Take the above photograph by Jorge Fidel Alvarez: A man, presumably, with a bizarre mask stands facing the camera, something decorative hanging over where he stands; his demeanor unreadable, maybe slightly menacing.  The scene radiates something indefinably sinister. An elderly Chinese woman stands in the background, smoking, staring at either the masked man or the western photographer. I wonder: who in her mind is normal, and who is exotic?  The photo fascinates me, but I’m not quite sure what I’m looking at, so I look at it again and fashion a narrative to fit what I think I see. The photo suggests various interpretations; its up to me, the viewer, to work it out for myself. (The masked man is actually a welder using a homemade steel mask, which, after the stories we’ve told ourselves, almost seems irrelevant).

*****

Good street photographers shoot a lot. The father of modern street photography, Garry Winogrand, using a Leica M4 film camera, shot over 12,000 rolls of film between 1971 and his death in 1984. When he died at the age of 56 he left over 6500 undeveloped rolls of film. Winogrand’s heirs, today’s street photographers, work in a digital age where photographs are cheap and ubiquitous, easier than ever to take, store and share. With the advent of camera phones, public resistance to strangers with cameras in public places has lessened. Yet exceptional street photographs remain as rare in the digital age as in Winogrand’s day. And almost no one shoots the street with film anymore. The ease of digital capture makes street shooting with film a proposition for only the most dedicated and hardcore film fanatics.  So I’m fascinated when I see great street work done on film. Jorge Fidel Alvarez is a great street photographer, and he works with film.

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Alvarez is a French photographer living in Paris. He is a 2004 graduate of SPEOS, Paris, where he studied under Georges Fèvre (master printer for Robert Doisneau, Henri Cartier-Bresson, and Josef Koudelka, among others). The Institut Culturel Français en Chine (The  French Cultural Institute in China) recently invited Alvarez to Wuhan, China to shoot that city’s streets and exhibit the resulting work at the New World International Trade Center in Wuhan. The plan was simple: fly Alvarez to Wuhan for nine days of shooting whatever caught his eye, back to Paris for two weeks to process, select and print his work, and then back to Wuhan to exhibit 20 prints,, opening reception May 29, show to run through June 12. (details)

Jorge in Wuhan

Jorge Fidel Alvarez, May 29, 2014, New World International Trade Center, Wuhan, China

Alvarez, who uses digital for his paying work as an architectural photographer, chose to use a Leica M4 and M6, with 25mm and 35mm lenses, while in Wuhan. (At least one Chinese reviewer found his choice of “antique cameras” memorable.) He shot 70 rolls of 36 exposure Tri-X over the course of 9 days.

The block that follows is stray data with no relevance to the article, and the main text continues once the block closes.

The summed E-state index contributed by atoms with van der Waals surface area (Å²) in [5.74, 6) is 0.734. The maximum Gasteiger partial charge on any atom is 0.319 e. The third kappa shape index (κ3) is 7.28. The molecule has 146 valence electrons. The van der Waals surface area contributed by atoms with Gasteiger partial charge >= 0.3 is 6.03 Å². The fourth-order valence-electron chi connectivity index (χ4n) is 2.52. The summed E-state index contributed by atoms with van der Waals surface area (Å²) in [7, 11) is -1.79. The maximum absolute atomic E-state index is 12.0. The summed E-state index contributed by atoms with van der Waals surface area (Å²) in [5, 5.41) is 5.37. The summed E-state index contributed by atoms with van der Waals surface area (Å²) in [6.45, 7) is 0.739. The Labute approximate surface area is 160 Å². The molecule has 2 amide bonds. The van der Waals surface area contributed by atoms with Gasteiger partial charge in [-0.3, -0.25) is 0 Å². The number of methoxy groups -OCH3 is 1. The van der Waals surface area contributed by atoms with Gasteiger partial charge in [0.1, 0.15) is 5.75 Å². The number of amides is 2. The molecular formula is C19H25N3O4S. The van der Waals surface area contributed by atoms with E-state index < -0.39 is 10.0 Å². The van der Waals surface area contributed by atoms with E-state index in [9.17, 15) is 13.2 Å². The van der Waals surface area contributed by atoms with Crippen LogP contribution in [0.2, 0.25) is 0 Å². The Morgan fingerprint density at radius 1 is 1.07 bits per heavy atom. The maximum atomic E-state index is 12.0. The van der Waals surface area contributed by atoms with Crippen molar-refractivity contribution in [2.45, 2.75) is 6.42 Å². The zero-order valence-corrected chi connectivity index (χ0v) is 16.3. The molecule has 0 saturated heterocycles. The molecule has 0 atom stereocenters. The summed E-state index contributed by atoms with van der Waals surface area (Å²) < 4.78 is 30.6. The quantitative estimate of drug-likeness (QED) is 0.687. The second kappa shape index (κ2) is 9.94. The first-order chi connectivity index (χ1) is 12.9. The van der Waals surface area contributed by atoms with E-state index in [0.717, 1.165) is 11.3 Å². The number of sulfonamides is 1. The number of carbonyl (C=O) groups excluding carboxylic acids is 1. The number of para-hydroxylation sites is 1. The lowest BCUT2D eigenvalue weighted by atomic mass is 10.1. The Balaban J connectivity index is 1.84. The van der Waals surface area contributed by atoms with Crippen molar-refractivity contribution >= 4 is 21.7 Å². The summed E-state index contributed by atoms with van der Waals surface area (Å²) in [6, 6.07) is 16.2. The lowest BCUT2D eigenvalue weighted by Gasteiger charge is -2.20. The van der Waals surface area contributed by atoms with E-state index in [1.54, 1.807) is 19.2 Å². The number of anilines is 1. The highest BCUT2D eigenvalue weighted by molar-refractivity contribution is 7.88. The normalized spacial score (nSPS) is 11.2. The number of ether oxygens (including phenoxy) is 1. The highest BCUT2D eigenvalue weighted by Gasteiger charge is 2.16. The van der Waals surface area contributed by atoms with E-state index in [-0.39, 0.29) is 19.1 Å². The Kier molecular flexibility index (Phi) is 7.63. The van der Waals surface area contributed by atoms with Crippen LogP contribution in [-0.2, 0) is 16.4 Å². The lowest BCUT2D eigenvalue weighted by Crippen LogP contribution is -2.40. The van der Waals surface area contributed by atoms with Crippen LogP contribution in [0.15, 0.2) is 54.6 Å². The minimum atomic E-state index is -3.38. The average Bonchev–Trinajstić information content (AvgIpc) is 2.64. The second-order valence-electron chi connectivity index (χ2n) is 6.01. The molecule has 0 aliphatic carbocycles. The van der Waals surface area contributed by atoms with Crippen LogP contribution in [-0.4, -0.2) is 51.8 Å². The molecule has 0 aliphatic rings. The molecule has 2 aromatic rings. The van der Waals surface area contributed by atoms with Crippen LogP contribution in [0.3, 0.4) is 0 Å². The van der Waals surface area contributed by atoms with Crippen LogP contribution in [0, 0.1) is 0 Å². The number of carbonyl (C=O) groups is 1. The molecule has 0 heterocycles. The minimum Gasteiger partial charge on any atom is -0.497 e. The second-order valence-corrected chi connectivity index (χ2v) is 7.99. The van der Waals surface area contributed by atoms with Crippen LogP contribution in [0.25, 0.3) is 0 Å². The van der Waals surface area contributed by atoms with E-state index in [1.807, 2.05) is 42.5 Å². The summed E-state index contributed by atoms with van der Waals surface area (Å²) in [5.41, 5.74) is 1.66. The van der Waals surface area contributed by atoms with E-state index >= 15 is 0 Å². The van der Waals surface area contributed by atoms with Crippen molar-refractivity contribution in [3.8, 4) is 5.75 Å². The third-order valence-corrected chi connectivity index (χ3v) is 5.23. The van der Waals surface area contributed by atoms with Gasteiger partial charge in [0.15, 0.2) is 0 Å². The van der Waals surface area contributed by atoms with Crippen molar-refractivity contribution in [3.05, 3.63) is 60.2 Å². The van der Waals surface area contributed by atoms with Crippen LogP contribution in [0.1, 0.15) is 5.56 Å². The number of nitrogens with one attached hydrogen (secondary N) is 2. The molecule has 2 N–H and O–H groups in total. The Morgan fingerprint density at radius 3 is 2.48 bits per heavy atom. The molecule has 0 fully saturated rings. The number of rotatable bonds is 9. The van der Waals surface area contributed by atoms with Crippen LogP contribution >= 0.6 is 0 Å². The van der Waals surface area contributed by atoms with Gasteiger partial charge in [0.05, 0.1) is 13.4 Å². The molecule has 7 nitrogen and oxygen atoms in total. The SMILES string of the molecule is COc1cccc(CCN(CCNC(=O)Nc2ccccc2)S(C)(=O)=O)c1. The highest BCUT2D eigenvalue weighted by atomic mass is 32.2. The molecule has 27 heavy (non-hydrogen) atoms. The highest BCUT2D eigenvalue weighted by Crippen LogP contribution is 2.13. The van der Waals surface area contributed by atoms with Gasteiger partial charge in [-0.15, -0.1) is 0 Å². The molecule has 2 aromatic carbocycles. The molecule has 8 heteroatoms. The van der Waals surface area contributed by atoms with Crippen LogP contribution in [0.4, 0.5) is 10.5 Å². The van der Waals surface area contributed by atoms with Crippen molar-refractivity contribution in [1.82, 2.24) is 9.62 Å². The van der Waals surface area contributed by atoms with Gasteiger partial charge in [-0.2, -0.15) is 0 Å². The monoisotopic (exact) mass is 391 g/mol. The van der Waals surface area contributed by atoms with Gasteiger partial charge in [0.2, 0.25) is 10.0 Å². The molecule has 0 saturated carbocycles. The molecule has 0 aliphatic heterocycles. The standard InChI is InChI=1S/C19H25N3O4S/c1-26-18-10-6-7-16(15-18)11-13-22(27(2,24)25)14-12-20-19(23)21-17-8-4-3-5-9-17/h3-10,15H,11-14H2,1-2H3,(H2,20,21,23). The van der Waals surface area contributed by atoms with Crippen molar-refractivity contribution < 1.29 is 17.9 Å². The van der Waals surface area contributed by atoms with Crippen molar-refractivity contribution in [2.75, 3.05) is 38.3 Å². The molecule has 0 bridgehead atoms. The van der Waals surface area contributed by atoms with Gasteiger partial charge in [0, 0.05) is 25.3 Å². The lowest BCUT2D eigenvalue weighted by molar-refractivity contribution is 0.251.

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Alvarez, who has been shooting the street since the 80’s when he bought his first Leica, took up professional photography comparatively late, after a first career in IT. He has carefully studied the work of other photographers – his Paris flat’s bookshelves are lined with the work of European masters Cartier-Bresson, Boubat, Koudelka, Lartigue, Doisneau, Frank. In 2003, enrolled in the photography curriculum at SPEOS Paris, he discovered the American Garry Winogrand. Alvarez’s mature work can hint at the European formalism of Cartier-Bresson and Boubat, and one see’s as well the more spontaneous elements of Frank, Daido Moriyama and Winogrand- but his vision is unmistakably his own, a fascinating amalgamation fusing the poise and balance of a studied, mannered aesthetic with the arbitrary and instantaneous.

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Takahashi “Jewelryware” M4

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This is a Takahashi Leica M4. Takahashi was a Japanese painter and engraver well renowned in the 70′s and 80′s for his extremely highly detailed and precision repainting and engraving work. This particular M4 has been refinished with a crystalline stone fleck coating, known as ‘Jewelleryware Coating’ in Japan. According to Bellamy Hunt of Japan Camera Hunter,  this is the last camera Takahashi painted before retiring. 

It certainly is beautiful, although I’m not sure what you’d do with it other than putting it up on a shelf and admiring it, which seems to me a bit of a waste.

Using a Leica MR4 meter

Leica MR4 2

An excellent tutorial on the use of the attachable Leica MR4 meter by Michael Geschlecht,  from L Camera Forum: